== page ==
Living in Africa’s deepest bush for almost a month, we naturally experienced challenges.
Russia’s beautiful wilderness, however, is not without bite. The hunt was unquestionably trying—warm and sunny one day, freezing with pounding snow the next. We hunted mile after mile by foot and retreated every night to small tents on the icy forest floor. Food was scarce many days, and wet, cold gear was the norm. Each morning we climbed seven thousand feet to peaks where the regal bighorns we pursued spent their days surveying the land, and each night we descended to the camp below in the dark, over an extremely steep gradient. After about twenty days of hard pursuit, I finally took the trophy we had worked so hard for. As I held my Russian bighorn ram, I watched the sun slip behind the mountain peaks rising from the thick layers of clouds suspended below. It was a moment truly without measure. Russia had tolerated my intrusion long enough for me to conquer my inefficiencies, acquire the trophy I had set as my goal, and experience a perfect, wild beauty most will never see.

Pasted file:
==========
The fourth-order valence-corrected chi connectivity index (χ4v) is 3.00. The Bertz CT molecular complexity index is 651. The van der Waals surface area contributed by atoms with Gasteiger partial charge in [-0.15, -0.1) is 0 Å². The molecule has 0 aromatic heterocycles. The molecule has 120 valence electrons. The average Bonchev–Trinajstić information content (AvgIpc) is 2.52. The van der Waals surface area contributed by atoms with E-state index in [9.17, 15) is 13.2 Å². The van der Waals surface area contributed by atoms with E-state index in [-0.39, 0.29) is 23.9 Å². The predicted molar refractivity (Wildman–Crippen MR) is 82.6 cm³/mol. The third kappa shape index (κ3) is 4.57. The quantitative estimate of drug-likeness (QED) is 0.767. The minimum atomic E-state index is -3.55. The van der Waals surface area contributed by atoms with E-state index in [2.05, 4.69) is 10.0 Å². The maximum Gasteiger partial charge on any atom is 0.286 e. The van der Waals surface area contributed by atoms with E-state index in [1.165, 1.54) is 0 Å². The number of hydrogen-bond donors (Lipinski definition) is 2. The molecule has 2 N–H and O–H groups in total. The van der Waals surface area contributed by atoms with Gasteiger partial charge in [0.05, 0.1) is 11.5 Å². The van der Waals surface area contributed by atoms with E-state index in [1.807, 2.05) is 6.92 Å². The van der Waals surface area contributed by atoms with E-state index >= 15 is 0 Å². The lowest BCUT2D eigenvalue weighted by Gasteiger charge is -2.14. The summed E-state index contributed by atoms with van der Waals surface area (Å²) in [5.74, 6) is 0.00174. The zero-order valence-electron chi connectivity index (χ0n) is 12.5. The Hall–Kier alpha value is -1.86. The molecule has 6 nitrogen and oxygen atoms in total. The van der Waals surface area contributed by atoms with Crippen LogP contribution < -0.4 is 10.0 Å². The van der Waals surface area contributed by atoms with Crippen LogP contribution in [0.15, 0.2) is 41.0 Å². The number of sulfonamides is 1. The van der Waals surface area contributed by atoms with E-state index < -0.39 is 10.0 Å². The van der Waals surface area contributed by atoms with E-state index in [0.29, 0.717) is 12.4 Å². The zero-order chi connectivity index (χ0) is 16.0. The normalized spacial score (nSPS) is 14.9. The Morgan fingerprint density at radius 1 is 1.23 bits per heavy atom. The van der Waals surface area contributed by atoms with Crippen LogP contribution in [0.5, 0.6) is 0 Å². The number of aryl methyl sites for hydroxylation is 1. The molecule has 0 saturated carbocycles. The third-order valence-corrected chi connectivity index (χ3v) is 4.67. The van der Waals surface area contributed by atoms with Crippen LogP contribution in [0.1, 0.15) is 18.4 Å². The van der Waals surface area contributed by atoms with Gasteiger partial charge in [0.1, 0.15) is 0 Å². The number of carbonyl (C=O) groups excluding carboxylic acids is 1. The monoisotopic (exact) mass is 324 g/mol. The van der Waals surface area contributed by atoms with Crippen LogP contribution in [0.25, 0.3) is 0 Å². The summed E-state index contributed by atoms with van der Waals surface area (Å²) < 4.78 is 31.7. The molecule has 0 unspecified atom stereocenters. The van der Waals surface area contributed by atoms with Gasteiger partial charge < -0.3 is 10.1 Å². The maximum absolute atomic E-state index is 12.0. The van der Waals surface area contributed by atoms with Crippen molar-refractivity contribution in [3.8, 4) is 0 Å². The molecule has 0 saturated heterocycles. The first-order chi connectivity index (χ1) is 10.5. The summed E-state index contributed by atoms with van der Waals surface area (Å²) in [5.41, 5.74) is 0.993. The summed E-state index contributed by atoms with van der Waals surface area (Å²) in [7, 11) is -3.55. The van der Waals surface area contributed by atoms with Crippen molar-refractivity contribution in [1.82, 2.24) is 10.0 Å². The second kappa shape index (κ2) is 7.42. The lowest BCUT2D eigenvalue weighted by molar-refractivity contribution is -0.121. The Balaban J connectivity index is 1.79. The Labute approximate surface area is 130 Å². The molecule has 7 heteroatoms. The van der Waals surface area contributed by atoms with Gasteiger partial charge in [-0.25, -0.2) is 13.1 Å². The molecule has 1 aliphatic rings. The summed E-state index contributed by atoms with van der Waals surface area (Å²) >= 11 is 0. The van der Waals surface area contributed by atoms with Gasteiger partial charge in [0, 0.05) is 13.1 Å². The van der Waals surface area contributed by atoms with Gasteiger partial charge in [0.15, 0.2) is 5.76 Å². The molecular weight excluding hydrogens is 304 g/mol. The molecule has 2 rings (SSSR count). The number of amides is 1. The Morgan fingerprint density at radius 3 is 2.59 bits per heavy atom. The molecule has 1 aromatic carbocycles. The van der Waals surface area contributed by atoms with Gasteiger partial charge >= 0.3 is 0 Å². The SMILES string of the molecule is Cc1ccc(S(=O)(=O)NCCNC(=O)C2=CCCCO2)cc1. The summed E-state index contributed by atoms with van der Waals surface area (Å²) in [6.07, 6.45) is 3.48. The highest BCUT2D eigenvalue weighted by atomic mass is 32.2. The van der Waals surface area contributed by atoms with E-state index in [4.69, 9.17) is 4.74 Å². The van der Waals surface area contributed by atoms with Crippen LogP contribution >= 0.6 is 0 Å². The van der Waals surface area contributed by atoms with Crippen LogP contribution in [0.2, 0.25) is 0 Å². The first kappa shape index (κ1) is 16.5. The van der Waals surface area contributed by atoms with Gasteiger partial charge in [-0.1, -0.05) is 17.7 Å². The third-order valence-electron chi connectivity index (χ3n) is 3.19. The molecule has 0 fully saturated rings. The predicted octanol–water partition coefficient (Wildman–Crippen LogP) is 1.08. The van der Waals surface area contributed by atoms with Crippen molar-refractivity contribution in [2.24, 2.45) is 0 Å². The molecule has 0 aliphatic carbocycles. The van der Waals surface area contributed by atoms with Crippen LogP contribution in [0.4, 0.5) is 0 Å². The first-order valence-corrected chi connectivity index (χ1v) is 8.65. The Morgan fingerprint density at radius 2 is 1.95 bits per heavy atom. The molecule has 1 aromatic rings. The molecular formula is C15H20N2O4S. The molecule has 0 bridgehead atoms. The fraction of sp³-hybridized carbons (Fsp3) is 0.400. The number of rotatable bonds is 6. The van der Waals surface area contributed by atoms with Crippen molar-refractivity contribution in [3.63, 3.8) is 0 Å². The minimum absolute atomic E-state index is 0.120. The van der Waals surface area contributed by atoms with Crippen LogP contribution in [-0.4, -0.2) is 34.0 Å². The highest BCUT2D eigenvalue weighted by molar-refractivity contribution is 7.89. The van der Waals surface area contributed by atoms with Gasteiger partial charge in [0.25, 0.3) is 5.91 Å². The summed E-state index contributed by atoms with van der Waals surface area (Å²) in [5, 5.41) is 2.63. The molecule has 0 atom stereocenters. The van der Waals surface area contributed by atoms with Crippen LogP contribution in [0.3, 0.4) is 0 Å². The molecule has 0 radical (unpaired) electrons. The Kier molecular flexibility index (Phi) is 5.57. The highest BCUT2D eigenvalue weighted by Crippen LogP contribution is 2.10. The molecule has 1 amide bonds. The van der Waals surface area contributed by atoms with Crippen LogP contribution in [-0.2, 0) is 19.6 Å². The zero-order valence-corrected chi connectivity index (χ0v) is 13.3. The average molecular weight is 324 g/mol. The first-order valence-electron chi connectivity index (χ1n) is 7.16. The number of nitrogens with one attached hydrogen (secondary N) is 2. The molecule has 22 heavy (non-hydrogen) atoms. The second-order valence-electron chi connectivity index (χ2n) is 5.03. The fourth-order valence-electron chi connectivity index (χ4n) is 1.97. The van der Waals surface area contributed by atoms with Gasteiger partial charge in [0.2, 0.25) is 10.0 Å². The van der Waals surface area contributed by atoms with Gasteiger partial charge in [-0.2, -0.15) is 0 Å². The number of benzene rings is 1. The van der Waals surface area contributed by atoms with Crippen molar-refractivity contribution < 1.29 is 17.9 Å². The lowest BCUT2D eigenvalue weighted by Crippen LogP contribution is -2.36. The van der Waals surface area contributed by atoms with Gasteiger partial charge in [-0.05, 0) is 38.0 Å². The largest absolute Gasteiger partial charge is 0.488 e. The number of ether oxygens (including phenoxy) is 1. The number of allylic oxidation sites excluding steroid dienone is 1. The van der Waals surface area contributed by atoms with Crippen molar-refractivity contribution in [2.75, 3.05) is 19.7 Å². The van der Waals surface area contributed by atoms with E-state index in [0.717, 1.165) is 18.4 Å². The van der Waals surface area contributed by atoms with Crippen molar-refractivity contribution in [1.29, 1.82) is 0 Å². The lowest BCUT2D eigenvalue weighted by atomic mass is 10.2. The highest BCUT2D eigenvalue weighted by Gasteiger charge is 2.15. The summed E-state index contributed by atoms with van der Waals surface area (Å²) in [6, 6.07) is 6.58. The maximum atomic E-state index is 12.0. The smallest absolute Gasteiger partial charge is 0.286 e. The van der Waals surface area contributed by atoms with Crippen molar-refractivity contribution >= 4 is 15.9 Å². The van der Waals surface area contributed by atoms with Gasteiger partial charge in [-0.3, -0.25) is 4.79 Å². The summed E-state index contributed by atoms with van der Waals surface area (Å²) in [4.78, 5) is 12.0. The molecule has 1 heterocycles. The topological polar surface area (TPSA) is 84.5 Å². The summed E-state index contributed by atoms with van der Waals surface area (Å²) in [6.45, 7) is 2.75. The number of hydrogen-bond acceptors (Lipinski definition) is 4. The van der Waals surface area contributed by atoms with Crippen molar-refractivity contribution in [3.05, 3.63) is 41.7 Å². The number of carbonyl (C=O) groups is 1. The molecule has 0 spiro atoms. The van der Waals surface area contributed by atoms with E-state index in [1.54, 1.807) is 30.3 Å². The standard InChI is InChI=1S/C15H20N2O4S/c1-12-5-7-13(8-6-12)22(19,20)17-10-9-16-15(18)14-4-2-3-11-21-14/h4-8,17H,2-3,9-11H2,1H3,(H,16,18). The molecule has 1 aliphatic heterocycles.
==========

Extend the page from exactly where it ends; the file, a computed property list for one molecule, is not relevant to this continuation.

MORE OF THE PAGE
For me, hunting is what balances my world and renews my senses. I will forever stand amazed at Earth’s wild places, and, until my legs refuse to carry me, I will pursue the hunt.
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If you are interested in planning a hunt abroad, my best advice is to research, research, and research some more before booking a trip. Failure to do your due diligence could cost you time and money or, in some cases, actually put you in danger. For information on creating a trip of a lifetime, visit Safari Club International (www.safariclub.org), a global organization of hunters and conservationists. The club raises millions of dollars every year, which is funneled into protecting hunting rights as well as facilitating conservation efforts around the world. Joining SCI is the first step. As a member, you’ll receive valuable information for your next hunt through SCI’s quarterly magazine and the annual conference in Las Vegas. Get out there and experience our planet’s magnificent wildernesses!